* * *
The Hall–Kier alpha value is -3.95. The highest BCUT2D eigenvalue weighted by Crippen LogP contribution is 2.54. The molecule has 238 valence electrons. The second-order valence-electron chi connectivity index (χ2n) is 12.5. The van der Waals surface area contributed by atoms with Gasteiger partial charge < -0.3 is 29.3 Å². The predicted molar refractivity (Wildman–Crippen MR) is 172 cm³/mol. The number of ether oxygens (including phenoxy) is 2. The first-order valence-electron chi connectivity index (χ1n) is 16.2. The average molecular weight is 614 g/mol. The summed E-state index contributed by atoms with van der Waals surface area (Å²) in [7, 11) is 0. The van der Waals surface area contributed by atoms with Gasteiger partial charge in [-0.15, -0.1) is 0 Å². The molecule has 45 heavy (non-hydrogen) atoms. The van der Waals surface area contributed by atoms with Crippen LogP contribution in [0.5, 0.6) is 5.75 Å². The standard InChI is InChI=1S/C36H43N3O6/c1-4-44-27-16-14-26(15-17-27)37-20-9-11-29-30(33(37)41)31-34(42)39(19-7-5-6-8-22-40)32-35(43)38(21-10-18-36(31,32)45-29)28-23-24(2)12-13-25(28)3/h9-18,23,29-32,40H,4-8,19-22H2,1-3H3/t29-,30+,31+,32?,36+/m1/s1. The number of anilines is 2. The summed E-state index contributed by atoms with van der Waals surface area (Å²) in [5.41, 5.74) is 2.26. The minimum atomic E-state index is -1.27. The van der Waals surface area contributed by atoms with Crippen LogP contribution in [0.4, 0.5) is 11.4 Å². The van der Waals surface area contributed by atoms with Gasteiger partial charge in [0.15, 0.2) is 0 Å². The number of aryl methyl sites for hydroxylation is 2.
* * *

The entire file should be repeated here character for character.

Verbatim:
The Hall–Kier alpha value is -3.95. The highest BCUT2D eigenvalue weighted by Crippen LogP contribution is 2.54. The molecule has 238 valence electrons. The second-order valence-electron chi connectivity index (χ2n) is 12.5. The van der Waals surface area contributed by atoms with Gasteiger partial charge < -0.3 is 29.3 Å². The predicted molar refractivity (Wildman–Crippen MR) is 172 cm³/mol. The number of ether oxygens (including phenoxy) is 2. The first-order valence-electron chi connectivity index (χ1n) is 16.2. The average molecular weight is 614 g/mol. The summed E-state index contributed by atoms with van der Waals surface area (Å²) in [7, 11) is 0. The van der Waals surface area contributed by atoms with Gasteiger partial charge in [-0.15, -0.1) is 0 Å². The molecule has 45 heavy (non-hydrogen) atoms. The van der Waals surface area contributed by atoms with Crippen LogP contribution in [0.5, 0.6) is 5.75 Å². The standard InChI is InChI=1S/C36H43N3O6/c1-4-44-27-16-14-26(15-17-27)37-20-9-11-29-30(33(37)41)31-34(42)39(19-7-5-6-8-22-40)32-35(43)38(21-10-18-36(31,32)45-29)28-23-24(2)12-13-25(28)3/h9-18,23,29-32,40H,4-8,19-22H2,1-3H3/t29-,30+,31+,32?,36+/m1/s1. The number of anilines is 2. The summed E-state index contributed by atoms with van der Waals surface area (Å²) in [5.41, 5.74) is 2.26. The minimum atomic E-state index is -1.27. The van der Waals surface area contributed by atoms with Crippen LogP contribution in [0.4, 0.5) is 11.4 Å². The van der Waals surface area contributed by atoms with Gasteiger partial charge in [0.15, 0.2) is 0 Å². The number of aryl methyl sites for hydroxylation is 2.